Filestore does not support customer-defined maintenance windows. The schedule for maintenance windows for Filestore is also unavailable to customers.
Instance was deleted while still mounted to the client
If a file operation or unix command like
ls, or any read/write operation
stops responding, then the Filestore instance was likely deleted
while still mounted to the client.
Check to see if the instance still exists:
gcloud filestore instances list
If the instance is no longer listed, you can recover control by creating a new instance with the same IP address and file share name as the instance that was deleted. Once the instance is created, the unresponsive operation exits with an error. If you don't need the Filestore instance, you can unmount the file share and delete it.
To prevent something like this from happening in the future, make sure you unmount the Filestore instance first before deleting it.
Instance shows status
The Filestore instance is in an unhealthy state from internal causes beyond the user's control and is automatically repairing itself. The instance is unavailable during this time and you don't need to take any further actions.
"No space left on device"
Check if the Filestore instance has sufficient inodes by running the following command on the client VM:
The command returns something similar to the following:
Filesystem Inodes IUsed IFree IUse% Mounted on 10.0.0.2:/vol1 134217728 13 134217715 1% /mnt/test
Each file stored on the file share consumes one inode. If
IUse% reaches 100%,
you are not able to store more files on the file share even if you haven't
reached the maximum allocated capacity. The number of inodes scales with
capacity. If you want to add more inodes, you must add more capacity.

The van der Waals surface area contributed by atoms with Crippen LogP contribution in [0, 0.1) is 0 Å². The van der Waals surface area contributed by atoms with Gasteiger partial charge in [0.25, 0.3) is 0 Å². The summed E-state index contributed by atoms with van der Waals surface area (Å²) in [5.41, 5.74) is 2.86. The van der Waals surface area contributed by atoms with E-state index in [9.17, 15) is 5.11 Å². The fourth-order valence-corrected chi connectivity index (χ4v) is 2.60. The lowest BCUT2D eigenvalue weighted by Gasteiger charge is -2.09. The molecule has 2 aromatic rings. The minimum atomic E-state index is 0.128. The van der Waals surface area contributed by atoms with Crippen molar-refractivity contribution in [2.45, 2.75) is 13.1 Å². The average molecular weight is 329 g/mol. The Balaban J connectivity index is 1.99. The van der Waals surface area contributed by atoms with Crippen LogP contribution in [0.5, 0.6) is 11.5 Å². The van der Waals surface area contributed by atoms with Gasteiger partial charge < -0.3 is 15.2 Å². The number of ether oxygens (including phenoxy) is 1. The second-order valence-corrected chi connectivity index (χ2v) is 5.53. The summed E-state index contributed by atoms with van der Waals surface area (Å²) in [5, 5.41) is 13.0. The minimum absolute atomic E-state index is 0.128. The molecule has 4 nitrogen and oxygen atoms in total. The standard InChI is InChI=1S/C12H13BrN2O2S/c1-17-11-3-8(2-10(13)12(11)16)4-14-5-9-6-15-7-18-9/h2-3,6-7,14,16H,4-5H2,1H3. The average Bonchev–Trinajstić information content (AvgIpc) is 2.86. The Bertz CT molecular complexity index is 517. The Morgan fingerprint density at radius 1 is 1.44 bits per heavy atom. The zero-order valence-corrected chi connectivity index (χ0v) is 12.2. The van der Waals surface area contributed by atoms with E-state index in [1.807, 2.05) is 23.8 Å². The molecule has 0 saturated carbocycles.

'df' and 'du' commands report different amounts of free disk space
When a file that is open by a running process is deleted, the disk space that
the file consumes does not get freed until the file is closed. The
accounts for the space consumed by deleted open files, whereas the
does not. This difference in calculation is why the
du command often shows
more free space than
To display the deleted files that are still open by a running process, run:
lsof | grep deleted
Unable to create an instance
PERMISSION DENIED when creating a Filestore instance
Check if the Filestore API is enabled:
gcloud services enable file.googleapis.com
Check if you have the
roles/file.editorrole. For details see IAM roles and permissions.
If you are still encountering the error, then the Filestore service account might have had its
file.serviceAgentrole removed. To check if this is the case, run:
gcloud projects get-iam-policy project-id-or-number \ --flatten="bindings.members" \ --format='table(bindings.role)' \ --filter="bindings.members:firstname.lastname@example.org"
- project-id-or-number is the ID or number of your Google Cloud project.
- project-number is the number of your Google Cloud project.
The command should return something similar to the following:
roles/file.serviceAgentis not listed, you can restore it by running:
gcloud projects add-iam-policy-binding project-id-or-number \ --member serviceAccount:email@example.com \ --role roles/file.serviceAgent
System limit for internal resources has been reached error when creating an instance
This error is caused by Filestore reaching an internal network quota. For every VPC network that you create a Filestore instance on, Filestore must create an internal network that peers with that network. These internal networks are preserved even when the Filestore instances and VPC networks associated with them are deleted.
Once the number of internal networks reaches 49 for a project, Filestore is no longer able to create new internal networks, which prevents you from creating Filestore instances on new VPC networks. Attempting to do so results in one of the following errors:
System limit for internal resources has been reached. Please request to adjust limit here: https://forms.gle/PFPJ2QD4KnCHzYEx9